Coaching & Instruction
Trey does take clients for individual work in:
1. Coaching in the practice of defining and developing one’s personal creative vision
2. The practice of tapping/touch-style playing
3. The practice of ear training
4. The practice of rhythm work
Available in person in the Seattle area or online through Skype.
From Trey on coaching:
I have been coaching musicians and artists over the last nine years. My Skype system is up and working quite well. With a decent internet connection and a web camera, being at a distance is no longer an obstacle . This is working far better than I would have ever anticipated.
Coaching is new and fascinating, and I am excited to be working with people in this way. Coaching is different from teaching, instructing, mentoring or consulting -- which all involve a high level of expertise and "secret knowledge" that gets passed from one person to another. In contrast, with coaching I stand side by side with other musicians/artists and help them define, clarify and reach their goals -- whatever those goals may be. We dig in, find where they truly want to go and make strategies to implement a pathway.
So far, most of the people working with me in this way are looking to find and hone their unique individual voices. Some are drummers, some guitarists or bassists, some are working purely in the realm of composition, others are painters, another plays the harmonica, another is a competitive coffee brewer... Basically, if something about this approaches strikes a chord for you, regardless of your field, it is probably worth looking closer at it.
The Creative Process can be a challenging force to engage -- especially when part of the goal is to find our own personal vision. This means we are striving to go beyond the re-articulation of what we have experienced before -- going into an unknown world and bringing back artifacts. When we are looking to go where neither we, nor anyone, has gone before it can be useful to be in contact with others who are traveling along this, sometimes, precipitous path.
Additionally, establishing our personal vision is intimately linked with how we work. My belief is that each of us needs to establish our own unique way of working. Our process should be informed as much by our vision as the final outcome.
If you have an interest in this, please write to me as consisely as possible:
1. What currently excites you the most in your field of interest
2. Where you are interested in going
3. How you think I could help
Trey presenting a 30-minute talk on "Original Voice"
Further reflections on Coaching:
I recently received a very thoughtful email asking more specifics about how I define 'music coaching' as distinct from 'music instruction'. Here was my reply.
Basically, there is a kind of spectrum with Instruction on one end and Coaching on the other end. Six years ago, only two of my clients fell completely on the "coaching end". As of present all of them do, though a little instruction sneaks in from time to time.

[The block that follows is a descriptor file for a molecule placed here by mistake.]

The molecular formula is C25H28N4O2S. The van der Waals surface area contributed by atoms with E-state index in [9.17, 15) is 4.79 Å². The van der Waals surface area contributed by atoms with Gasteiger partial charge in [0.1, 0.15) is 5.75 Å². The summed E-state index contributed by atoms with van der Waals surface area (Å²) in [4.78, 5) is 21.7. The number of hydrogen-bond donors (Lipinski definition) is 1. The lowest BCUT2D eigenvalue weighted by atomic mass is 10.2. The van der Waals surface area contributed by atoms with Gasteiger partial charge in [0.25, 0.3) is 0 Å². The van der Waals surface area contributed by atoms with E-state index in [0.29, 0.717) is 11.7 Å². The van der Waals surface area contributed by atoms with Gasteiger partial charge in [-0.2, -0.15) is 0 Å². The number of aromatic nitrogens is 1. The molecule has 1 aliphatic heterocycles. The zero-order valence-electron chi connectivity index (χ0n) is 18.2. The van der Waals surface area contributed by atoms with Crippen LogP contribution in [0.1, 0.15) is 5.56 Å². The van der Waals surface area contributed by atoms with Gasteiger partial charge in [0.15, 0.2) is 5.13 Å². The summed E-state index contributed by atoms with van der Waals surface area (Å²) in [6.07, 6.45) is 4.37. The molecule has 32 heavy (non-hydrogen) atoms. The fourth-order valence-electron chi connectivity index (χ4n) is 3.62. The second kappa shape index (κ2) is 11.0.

I think I can explain it like this.
The instruction end of the spectrum is where one needs to work on facility and there may or may not be a burning drive to realize some clear vision. The coaching end is where there IS a very clear aim/vision but there is either uncertainty about how to realize it or the spiral of the process is putting blocks in the way. Sometimes my coaching role is to help organize the container for the workflow. Sometimes it is in the form of making suggestions about areas to pursue around the vision so that all the possibilities come forth. Sometimes what is needed is even as simple as filling the role of a cheering section from someone who has gone before. (I know that sounds almost silly, but it is far more valuable than one can imagine. And I don't cheer arbitrarily -- I cheer for what is successfully in line with the vision.)
This approach can work with any instrument, any type of music or any artform. This is because it is your vision.
As far as my own instrument goes -- tapped string instruments -- I don’t operate from a curriculum. Meaning, you don't come to me and I have a program that you can pass through and a certain thing comes out the other side. While I do have a very large body of techniques to develop facility on the instrument, the most important thing from my perspective is "Where does this person want to go?" Then I can adapt to what their particular needs and visions are. The reasons for this may be obvious, but I can state three prominent ones:
1. There are so many places a musician can go. Why waste your energy on paths that don't feed your personal vision?
2. I have no agenda for what anyone else should be playing/creating. It is far better for me to adapt as a coach to the person's vision than vice versa. I have a very strong vision about where I am going with music and it's craft and art form. But these are my visions. Telling you that you should go down this road instead of your own is idiotic and counter to number 3.
3. I believe that each one of us has our own personal musical/artistic DNA. Every one of us. The process that interests me is uncovering those unique particles. At the end of the day anything that supports this process is a plus. And anything that counters that line of discovery is a minus.
I hope this is helpful.
In short, can I help you play the Warr Guitar better? Yes. But how far we can go eventually depends on what your vision is. Playing an instrument well is no different than wielding a hammer. What you want to build is what should drive the process.